August's featured article
The Fourth Quarter
Cathie Kirik retired from the United States Patent and Trademark Office (USPTO) at the end of June after 29 years at the USPTO. Cathie, whom many Inventors Eye readers know from countless conferences, trade shows, and other events, was one of the biggest champions of independent inventors at the USPTO. She was part of the first agency program to assist inventors that developed into the current Office of Innovation Development. She helped design and launch many of the programs and resources the USPTO now offers for inventors, including this publication. Through it all, she’s helped thousands achieve their dreams of invention and entrepreneurship. We sat down with Cathie in her final days at the office and asked her to reflect on her inspiring career.
What are some memorable moments you’ve had working with inventors and the public?
That’s a tough one, but during the Texas Regional Conference in 2012 at the University of Texas in Austin, there was a bomb threat. We evacuated over 150 attendees to the parking lot for hours. Everyone was safe, but the interesting part was that we continued the conference in the parking lot and covered all the material planned for the day.
I have been part of some great initiatives to help inventors through the years. I planned and implemented 15 annual Independent Inventor Conferences and many regional and Saturday seminars throughout the country. One of the most recent initiatives I was involved with was the Pro Bono and Pro Se Programs. Having dealt with inventors for many years, the question that always arose was “Can I do it myself because I can’t afford an attorney?” I had a lot of emails from the public that helped demonstrate the need, and I had talked to thousands of inventors that asked the same question. The Pro Se initiative has shown significant growth over the past two years, from the number of phone calls received to the number of inventors that come to the Office before they even draft their application.
What will you miss the most?
I will miss talking to the inventors, sharing their excitement and passion for their creation, helping to demystify the USPTO, and making them understand we really are here to help. I will miss feeling that, in small ways, I made a difference to their understanding of the patent process when I helped them respond to a notice or pointed them to a resource on our website.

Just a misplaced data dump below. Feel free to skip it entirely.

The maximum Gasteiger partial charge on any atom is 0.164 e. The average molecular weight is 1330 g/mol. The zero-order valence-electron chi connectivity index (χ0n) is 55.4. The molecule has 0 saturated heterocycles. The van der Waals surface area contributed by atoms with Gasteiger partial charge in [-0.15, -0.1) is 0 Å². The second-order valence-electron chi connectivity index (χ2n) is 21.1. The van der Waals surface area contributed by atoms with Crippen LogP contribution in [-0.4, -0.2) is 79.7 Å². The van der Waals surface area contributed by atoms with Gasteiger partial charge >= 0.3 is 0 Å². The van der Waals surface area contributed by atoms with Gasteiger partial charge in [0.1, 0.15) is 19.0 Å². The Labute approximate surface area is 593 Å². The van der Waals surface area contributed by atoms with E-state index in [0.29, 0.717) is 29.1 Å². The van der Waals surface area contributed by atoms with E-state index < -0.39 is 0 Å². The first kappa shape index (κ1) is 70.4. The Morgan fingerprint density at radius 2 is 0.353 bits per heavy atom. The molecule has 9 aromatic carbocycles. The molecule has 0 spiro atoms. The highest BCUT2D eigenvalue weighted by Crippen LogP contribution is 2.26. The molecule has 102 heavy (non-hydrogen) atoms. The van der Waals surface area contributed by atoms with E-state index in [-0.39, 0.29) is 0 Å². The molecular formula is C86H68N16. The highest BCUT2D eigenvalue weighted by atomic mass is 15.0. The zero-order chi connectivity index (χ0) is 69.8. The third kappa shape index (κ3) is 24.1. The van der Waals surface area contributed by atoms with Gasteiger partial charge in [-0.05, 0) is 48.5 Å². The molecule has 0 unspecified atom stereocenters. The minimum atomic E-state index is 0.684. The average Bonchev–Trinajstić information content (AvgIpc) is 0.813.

Who is your favorite inventor?
How do you pick just one? I have met so many truly creative and inspiring people in my time at the USPTO—people like Art Fry, one of the inventors of Post-It Notes or Woody Norris, who created Hypersonic sound; Bob Metcalfe, Ethernet technology; Nancy Tedeschi, Snap-It screws; Aaron Krause, Scrub Daddy; Jennifer Briggs, Drain Wig; Sandy Stein, Finders Key Purse; Forrest Bird, baby respirator; and Ron Popeil, the godfather of infomercials, to name just a few! What I think they all had in common was the desire to make a difference, the passion to take the leap of bringing a product to life. One year we were conducting a conference in Philadelphia where Inventors Hall of Fame Inductee Ray Kurzweil was a keynote speaker. He talked about how he was working on computer technology and that one day computers were going to communicate with us. I turned to my colleague and said “Is that for real? I don’t have a clue what he is talking about.” A few years ago, he appeared in a Super Bowl commercial and demonstrated a phone with speech-to-text, and I thought back to the conference and thought, oh my gosh, he did it!
After all these years, what’s the best piece of advice you can give inventors?
The one piece of advice I always give to inventors is “do your homework.” Try to gather as much information about intellectual property from the USPTO as possible. It has many resources. Go to a Patent and Trademark Resource Center and do a patent search. Be careful of the companies that promise to do it all for you. Also, network; there are many inventor organizations out there that provide insight to marketing, prototyping, funding, and licensing. They are listed on the USPTO website under State Resources.
How do you plan to enjoy retirement?
Retiring was a tough decision for me. I have been one of the fortunate people to have a job that I truly love. I could have retired five years ago, but I just couldn’t see myself walking away from something I was so passionate about. For now, I think I will enjoy the summer at the beach. A while back, three inventors came to the office for assistance, and I told them they could contact me only until June 30 because I was retiring. One of the gentleman said to me, “You’re not retiring; you’re just in the fourth quarter of the game.” So I guess I’ll see what the fourth quarter holds for me.